How to Keep Your Personal Information Private & Stay Safe on Social Media
Phony sweepstakes and lottery winners. Counterfeit prescription drugs. Tech support scams. Imposters. Romance scams. Senior citizens are popular targets of cybercriminals, who utilize these and other scams to take advantage of the elderly. About 5% fall victim to a scam every year, a number that is on the rise.
Consumer Protection Director Jody Gillespie, with the South Dakota Attorney General’s Office, does her best to educate seniors about common scams and prevent them from falling prey.
Use Privacy Settings to Lock Down Personal Information
One of the main areas in which seniors are victimized is through social media. Cybercriminals on the hunt for personal information often find a veritable treasure trove online; many senior citizens embrace technological platforms without having a solid understanding of how they work — or what they should do to keep their private information secure.
“Scammers are better at what they’re doing, and they use social media to their advantage,” Jody said during a recent presentation at the Rapid City library. The event, sponsored by Senior Companions of South Dakota, was geared toward older adults 60+. “They know who you are and what you’re doing. Anything you put out there, they’re going to use against you.”
The best way to protect yourself is by utilizing privacy settings to button up your information. They give you control over who has access to your account and what they can see and share, protecting your content from strangers who might be intent on mischief.
“There are privacy settings on every social media app,” Jody said. “They are already predetermined, and they change constantly.”
Even those who pride themselves for being on top of managing their privacy settings may not realize those settings often differ not only by platform, but by how — and where — the accounts are accessed.
“There are often different privacy settings for desktop versus mobile app,” Jody warned.
How to Keep Social Media Accounts Secure
If you think social media is primarily a domain for younger individuals, guess again. According to Pew Research, 69% of adults aged 50 to 64, and 40% of those over the age of 65, used some sort of social media in 2019. Those numbers only increased during the pandemic, when social isolation drove many seniors to turn to technology to keep in touch with friends and loved ones.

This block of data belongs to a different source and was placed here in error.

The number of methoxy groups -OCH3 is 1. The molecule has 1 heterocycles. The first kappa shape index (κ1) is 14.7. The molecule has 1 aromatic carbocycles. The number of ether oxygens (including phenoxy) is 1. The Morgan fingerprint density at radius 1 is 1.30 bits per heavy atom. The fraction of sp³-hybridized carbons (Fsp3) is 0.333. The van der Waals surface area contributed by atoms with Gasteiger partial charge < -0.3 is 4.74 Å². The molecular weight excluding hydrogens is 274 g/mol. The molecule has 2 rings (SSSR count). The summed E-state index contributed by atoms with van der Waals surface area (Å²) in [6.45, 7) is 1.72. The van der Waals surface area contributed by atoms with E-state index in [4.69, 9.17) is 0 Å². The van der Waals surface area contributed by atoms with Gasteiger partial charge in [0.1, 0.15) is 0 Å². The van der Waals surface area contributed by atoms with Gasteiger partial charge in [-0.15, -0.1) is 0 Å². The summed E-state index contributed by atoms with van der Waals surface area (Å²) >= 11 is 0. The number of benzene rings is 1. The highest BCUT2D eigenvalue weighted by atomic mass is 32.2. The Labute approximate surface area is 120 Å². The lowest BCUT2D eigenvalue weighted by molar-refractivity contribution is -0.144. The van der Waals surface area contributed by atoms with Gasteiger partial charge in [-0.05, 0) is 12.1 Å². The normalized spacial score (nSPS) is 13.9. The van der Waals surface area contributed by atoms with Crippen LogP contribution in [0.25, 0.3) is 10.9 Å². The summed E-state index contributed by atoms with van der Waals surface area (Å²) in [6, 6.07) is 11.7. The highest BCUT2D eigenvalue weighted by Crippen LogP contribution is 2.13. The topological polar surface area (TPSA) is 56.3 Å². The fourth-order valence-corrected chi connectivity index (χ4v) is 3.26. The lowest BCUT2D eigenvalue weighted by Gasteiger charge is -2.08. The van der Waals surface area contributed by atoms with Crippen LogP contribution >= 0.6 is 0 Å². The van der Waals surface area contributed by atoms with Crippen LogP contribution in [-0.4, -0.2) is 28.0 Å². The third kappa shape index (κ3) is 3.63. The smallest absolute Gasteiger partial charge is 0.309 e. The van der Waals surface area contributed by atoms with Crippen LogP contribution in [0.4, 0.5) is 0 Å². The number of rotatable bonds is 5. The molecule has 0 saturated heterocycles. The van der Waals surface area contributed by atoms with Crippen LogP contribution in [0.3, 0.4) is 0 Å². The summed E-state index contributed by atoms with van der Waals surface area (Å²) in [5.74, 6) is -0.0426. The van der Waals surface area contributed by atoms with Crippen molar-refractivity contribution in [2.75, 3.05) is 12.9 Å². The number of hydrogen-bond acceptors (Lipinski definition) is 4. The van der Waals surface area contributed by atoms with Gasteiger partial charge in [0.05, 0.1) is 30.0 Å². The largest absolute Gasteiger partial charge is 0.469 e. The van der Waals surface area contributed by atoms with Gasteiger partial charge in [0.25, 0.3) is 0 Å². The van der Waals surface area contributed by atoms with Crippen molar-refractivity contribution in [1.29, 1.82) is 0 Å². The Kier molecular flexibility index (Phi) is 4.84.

To help educate seniors new to social media, the South Dakota Attorney General’s office, in conjunction with Dakota State University in Madison, developed a series of informational brochures containing detailed instructions. In addition to showing you how to set up your accounts and adjust your settings, these “smart cards” share tips for the most popular social media sites used by seniors. For step-by-step instructions, visit the South Dakota Consumer Protection website. Suggestions include:
- Facebook. Add extra security to your account by setting up two-factor authentication; get alerts when your account is logged in from an unknown device; monitor the device on which you are logged on and log out of any unknown devices; review who can see your posts and who can tag you in their posts; adjust your ad and location settings.
- Twitter. Change your username periodically to limit account exposure; use a general location such as country or metropolitan area; revoke access from connected apps; use nicknames, initials, or pseudonyms; log out of any active sessions connected from a device you have not logged in from; deactivate your account if no longer used.
- Instagram. Review logins for your account, log out of any locations you do not recognize, and change your password to ensure no one else is logged into your account without your knowledge; review which apps or websites have access to your account; remove any contacts for people you don’t know; hide activity status; remove followers and block comments from individuals if you no longer want them to see or comment on your posts.
- WhatsApp. Only download the app from authorized stores (App Store on iOS and Google Play on Android) or the WhatsApp Web official version for your computer; enable two-factor authentication; back up and save as evidence any messages related to a scam or attempted scam; never give your verification code to anyone.
Read last week’s post on The Exchange for additional cybersecurity tips Jody shared during the Rapid City event.
For more tips on staying safe, check out these 8 Things Not to Do to Avoid Becoming a Cybercrime Statistic. And remember, even the most vigilant occasionally fall for a scam. If your account has been hacked, follow these four important steps to prevent further damage.
All information for this article was provided by the Consumer Protection Division of the South Dakota Attorney General’s Office.